To be worn with corporate wash-and-wear crimplene pants. All heavy neck jewellery is banned, removing distraction from weak chins.

Thanks to Source.

Posted by Elizabeth Kerr

4 Comments

Filed under Business, DCC, DCHL, DVL, DVML, Economics, Inspiration, ORFU, Other, People, Pics, Politics, Project management, Property, Sport, Stadiums, Urban design

The Gambling (Gambling Harm Reduction) Amendment Bill

Comment received.

Anonymous
Submitted on 2012/06/03 at 10:48 pm

Yes and in the face of all these rorts the big trusts, Lion Foundation and Pub Charity are rallying support – encouraging their favoured grant applicants to make submissions to Govt on the new pokie bill which if passed intends doing away with all pokie trusts (and their rorts) within 12 months.

When Francis Weavers, the ex CEO of the Community Gaming Association (CGA), an organisation set up by and for the benefit of Pokie Trusts, submits an official report to the Govt claiming endemic non compliance and corruption within the industry you have got to wonder just how bad it has all become and wonder why this Govt has not shown more leadership with DIA and the industry.

Seriously, this has now grown into a serious law and order issue involving “white collar” criminals – something this Govt said it was tough on.

[ends]

See comment below to read Weavers’ report.

The Gambling (Gambling Harm Reduction) Amendment Bill is a private member’s bill that was proposed by Maori Party MP for Waiariki, Te Ururoa Flavell.

It was drawn from the ballot in September 2010 and concluded its first parliamentary reading on Wednesday 9 May 2012. Parliament voted to send the bill to the Commerce Select Committee for consideration. The committee has six months to consider submissions before it must report back to parliament. The matter is scheduled to be heard in the House on 9 November 2012.

The purpose of the bill is:
a) To prevent and minimise the harm caused by gambling, including problem gambling.
b) To ensure that money from gambling benefits the community.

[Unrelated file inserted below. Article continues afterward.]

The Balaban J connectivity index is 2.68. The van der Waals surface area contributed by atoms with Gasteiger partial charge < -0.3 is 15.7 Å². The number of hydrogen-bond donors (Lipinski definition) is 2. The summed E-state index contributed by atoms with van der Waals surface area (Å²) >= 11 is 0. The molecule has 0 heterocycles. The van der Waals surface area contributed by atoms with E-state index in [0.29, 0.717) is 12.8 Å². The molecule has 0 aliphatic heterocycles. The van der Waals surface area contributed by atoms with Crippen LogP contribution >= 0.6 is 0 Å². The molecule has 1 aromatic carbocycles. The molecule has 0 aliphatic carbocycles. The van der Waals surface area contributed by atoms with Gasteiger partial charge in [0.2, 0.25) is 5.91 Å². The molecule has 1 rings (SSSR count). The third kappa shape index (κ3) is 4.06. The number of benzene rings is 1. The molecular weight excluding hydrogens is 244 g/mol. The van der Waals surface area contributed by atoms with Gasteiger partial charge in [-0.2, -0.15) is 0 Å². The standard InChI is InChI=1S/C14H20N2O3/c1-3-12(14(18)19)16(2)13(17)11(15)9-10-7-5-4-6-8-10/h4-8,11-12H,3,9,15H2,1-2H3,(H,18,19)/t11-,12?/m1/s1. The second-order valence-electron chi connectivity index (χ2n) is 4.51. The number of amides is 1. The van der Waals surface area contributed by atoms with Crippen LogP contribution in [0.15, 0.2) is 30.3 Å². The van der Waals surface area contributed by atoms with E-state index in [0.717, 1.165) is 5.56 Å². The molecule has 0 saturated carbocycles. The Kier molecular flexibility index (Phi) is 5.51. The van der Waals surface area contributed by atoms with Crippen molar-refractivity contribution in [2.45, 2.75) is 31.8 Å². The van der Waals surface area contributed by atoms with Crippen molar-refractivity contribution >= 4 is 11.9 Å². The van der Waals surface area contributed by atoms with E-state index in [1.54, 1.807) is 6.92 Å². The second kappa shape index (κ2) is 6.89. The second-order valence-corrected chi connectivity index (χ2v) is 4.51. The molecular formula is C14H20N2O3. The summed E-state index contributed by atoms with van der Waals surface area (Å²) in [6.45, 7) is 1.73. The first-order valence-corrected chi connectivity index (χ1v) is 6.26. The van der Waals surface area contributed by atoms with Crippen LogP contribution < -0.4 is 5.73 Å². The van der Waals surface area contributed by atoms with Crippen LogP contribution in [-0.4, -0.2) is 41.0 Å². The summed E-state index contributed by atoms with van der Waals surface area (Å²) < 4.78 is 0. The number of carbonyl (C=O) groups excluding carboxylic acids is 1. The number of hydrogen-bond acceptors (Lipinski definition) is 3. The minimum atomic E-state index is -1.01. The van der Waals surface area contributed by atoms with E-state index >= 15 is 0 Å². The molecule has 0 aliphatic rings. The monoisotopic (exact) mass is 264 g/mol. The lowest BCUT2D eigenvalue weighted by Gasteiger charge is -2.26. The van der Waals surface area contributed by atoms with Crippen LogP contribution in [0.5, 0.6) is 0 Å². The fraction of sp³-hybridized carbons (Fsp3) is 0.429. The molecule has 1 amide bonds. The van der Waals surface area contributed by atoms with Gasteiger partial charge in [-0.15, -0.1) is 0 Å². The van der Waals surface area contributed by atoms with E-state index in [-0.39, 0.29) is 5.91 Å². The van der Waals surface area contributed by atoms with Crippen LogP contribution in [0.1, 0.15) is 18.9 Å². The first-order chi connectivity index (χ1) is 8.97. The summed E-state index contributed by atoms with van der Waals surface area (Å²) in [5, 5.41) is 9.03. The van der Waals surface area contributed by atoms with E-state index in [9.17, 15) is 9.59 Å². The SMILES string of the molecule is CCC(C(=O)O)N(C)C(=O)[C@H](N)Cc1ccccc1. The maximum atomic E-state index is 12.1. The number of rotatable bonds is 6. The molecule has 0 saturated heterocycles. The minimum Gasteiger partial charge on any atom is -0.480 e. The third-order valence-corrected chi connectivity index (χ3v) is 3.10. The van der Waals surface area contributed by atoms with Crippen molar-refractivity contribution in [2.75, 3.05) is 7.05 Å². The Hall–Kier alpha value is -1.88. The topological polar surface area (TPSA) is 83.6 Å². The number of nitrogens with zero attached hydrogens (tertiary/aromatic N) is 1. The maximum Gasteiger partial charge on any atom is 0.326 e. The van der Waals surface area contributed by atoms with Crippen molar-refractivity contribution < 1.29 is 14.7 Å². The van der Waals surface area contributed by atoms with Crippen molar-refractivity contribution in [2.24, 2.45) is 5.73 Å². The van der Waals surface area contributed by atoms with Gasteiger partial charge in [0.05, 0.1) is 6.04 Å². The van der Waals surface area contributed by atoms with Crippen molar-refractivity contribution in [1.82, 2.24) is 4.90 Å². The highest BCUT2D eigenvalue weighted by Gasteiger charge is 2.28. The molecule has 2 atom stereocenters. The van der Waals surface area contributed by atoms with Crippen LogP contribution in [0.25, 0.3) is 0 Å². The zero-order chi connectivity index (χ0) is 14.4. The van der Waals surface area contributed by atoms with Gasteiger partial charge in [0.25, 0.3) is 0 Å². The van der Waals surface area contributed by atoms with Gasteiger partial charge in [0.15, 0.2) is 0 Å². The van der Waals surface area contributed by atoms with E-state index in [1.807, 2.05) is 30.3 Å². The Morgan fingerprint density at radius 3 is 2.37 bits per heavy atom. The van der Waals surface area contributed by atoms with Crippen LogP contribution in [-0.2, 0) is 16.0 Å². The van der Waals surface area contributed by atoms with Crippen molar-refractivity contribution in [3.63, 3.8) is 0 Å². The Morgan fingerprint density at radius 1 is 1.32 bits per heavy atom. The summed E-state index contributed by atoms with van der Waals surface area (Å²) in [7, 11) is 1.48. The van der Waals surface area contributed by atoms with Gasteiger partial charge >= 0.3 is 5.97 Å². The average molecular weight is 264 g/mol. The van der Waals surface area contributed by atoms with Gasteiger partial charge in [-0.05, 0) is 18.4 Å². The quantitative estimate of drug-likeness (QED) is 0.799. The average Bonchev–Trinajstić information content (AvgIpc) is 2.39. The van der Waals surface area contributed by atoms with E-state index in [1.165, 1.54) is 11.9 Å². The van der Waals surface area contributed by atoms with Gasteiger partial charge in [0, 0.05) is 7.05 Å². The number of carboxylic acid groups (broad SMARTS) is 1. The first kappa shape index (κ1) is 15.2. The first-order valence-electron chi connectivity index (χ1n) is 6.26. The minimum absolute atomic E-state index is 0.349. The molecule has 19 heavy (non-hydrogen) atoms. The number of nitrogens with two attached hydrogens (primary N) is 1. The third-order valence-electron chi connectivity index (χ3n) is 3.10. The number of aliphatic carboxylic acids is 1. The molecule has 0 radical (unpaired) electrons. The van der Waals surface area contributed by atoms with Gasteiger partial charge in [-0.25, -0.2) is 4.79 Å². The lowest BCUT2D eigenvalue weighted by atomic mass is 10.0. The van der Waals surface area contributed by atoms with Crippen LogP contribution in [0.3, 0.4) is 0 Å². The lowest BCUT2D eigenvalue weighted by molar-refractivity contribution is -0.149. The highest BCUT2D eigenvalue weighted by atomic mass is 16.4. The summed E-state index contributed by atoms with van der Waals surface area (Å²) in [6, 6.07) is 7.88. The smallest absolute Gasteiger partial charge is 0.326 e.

c) To facilitate community involvement in decisions about the provision of gambling.

Submissions close on Thursday, 21 June 2012
Have your say in creating better gambling laws by making a written submission to the Select Committee.

Submissions can be mailed to:

Secretariat
Commerce Committee
Select Committee Office
Parliament Buildings
WELLINGTON 6011

http://www.parliament.nz/en-NZ/PB/Debates/Debates/Daily/5/e/e/50HansD_20120509-Volume-679-Week-10-Wednesday-9-May-2012.htm

http://www.parliament.nz/en-NZ/PB/Debates/Debates/3/9/d/50HansD_20120509_00000024-Gambling-Gambling-Harm-Reduction-Amendment.htm

### 3news.co.nz Thu, 10 May 2012 5:30a.m.
Pokie reduction bill passes first reading
A bill giving local authorities the power to cut back on pokie machines in pubs and clubs, or get rid of them altogether, has passed its first reading in Parliament with strong support.
Read more

Posted by Elizabeth Kerr

75 Comments

Filed under Business, Economics, ORFU, Other, Politics

Animal welfare #eqnz #chch

The following services are available. However, it was reported on TV3’s Nightline tonight that Christchurch animal welfare services are overwhelmed by the number of animals – many not microchipped – they have received for care. They are hoping to move some animals to alternative shelters and facilities in other centres.

Animal Control
For lost or found dogs please contact Animal Control on 021 240 8310 or visit 10 Metro Place – Open 8:00am to 6:00pm #eqnz

Microchipped animals
There is now a good microchip register in New Zealand.

Paw Justice
Text “HELP” to 4662 to donate $3 to Paw Justice towards pet food for Chch Animal Quake victims ♥

Pets on the Net
Pets on the Net http://www.petsonthenet.co.nz/ is working with the SPCA to save lives, this is a free community service. Earthquake: Petsonthenet is the nationwide database for lost and found pets, as phone service resumes please report and search for lost, found or deceased pets here. Phone reports will be accepted for those without internet access on 07 868 5581

SPCA animal emergencies
@RNZSPCA Canterbury SPCA animal emergencies 9am-4pm call 03 349 7057 ext 201 or 205; after hours call 03 366 3886 #eqnz